LumberJocks

Bone Folder to Fit

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Project by RussInMichigan posted 06-20-2014 08:41 PM 1595 views 5 times favorited 9 comments Add to Favorites Watch

If the name is new to you a bone folder is typically used to run along a fold to make a tight crease in paper or other light material, thus the name, “folder.” They are also used to smooth light materials like paper or cloth into tight corners, or to simply press the materials together so adhesives can bond. They reach into those restricted places where fingers often won’t reach. For pressing materials into place they are indispensable since skin chafes and wears off easily even when the material seems soft.

The first picture shows two bone folders. One of them cost seven dollars at the craft store. The other cost pennies at most, though it did require a few minutes of effort.

A hint as to which one cost seven dollars is in the name “Martha Stewart” in the second photo.

Picture three shows the reason I made this bone folder. The seven dollar one was too long for me to use to smooth down the fabric I used to line this tin box. The new one fits nicely. And, it works real well at getting the felt to lay down and making the edges snug.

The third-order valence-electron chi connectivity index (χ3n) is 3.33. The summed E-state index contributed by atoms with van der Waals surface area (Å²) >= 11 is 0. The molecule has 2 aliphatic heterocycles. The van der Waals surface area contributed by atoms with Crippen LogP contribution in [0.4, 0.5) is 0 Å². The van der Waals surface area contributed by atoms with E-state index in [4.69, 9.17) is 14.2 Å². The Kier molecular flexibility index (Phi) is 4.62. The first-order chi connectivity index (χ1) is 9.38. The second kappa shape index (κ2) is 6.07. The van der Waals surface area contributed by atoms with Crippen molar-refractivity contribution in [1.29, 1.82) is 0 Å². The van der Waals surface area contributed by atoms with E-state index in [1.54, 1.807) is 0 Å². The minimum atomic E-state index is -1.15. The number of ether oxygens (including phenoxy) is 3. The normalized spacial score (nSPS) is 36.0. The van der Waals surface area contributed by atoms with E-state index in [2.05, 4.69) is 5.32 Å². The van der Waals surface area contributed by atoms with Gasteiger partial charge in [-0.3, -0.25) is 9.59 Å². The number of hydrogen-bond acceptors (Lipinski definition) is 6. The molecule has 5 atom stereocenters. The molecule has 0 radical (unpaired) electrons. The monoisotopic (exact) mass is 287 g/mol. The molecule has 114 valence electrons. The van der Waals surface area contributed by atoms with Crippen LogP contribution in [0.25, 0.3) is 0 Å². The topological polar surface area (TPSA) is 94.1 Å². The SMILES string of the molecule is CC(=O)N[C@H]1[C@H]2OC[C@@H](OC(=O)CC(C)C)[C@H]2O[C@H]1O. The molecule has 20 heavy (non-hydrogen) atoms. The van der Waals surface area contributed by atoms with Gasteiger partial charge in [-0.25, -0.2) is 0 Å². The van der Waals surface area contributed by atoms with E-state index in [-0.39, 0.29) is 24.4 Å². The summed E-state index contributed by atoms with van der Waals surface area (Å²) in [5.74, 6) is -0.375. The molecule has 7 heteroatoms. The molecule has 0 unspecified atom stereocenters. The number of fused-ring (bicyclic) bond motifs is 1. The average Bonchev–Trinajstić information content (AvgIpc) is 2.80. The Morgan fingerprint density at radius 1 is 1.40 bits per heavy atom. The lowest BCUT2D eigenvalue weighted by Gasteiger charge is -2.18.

Image four shows the thickness.

The wooden bone folder is made from maple. It is about 5/16” thick, 5.25” long and 7/8” wide. I shaped it with stationary belt sander and hand sanding pads and blocks. Then, I wiped it with butcher block conditioner and rubbed it out several times to avoid having residue.

Have a great day lumberjocks,

Russ





9 comments so far

View Jim Jakosh's profile

Jim Jakosh

17148 posts in 2568 days


#1 posted 06-20-2014 08:49 PM

Very nice , Russ. Although Martha Stewart is one of my favorite people, I like yours a lot and it fits where hers would not. that is a cool idea. I made it a favorite!!!!!!!! Thanks…..........Jim

-- Jim Jakosh.....Practical Wood Products...........Learn something new every day!! Variety is the Spice of Life!!

View leafherder's profile

leafherder

897 posts in 1414 days


#2 posted 06-20-2014 08:58 PM

Great job! I worked in the archives department of a library for 10 years so I am very familiar with these – they are a must have for book binding repair tasks. Quickly discovered that each one was slightly different – length, width, sharpness of the point, smoothness of finish, curvature of handle. Library bought them in bulk because the best ones were always mysteriously disappearing. I set aside some mulberry and dogwood to dry last year to try to make my own.
Thanks for posting.

-- Leafherder

View hoss12992's profile

hoss12992

3831 posts in 1355 days


#3 posted 06-21-2014 12:15 AM

Great job

-- The Old Rednek Workshop https://www.facebook.com/theoldrednekworkshoptn

View deon's profile

deon

2508 posts in 2488 days


#4 posted 06-21-2014 03:55 AM

Looks like a useful tool, well done

-- Dreaming patterns

View lightweightladylefty's profile

lightweightladylefty

3138 posts in 3175 days


#5 posted 06-21-2014 05:10 AM

Russ,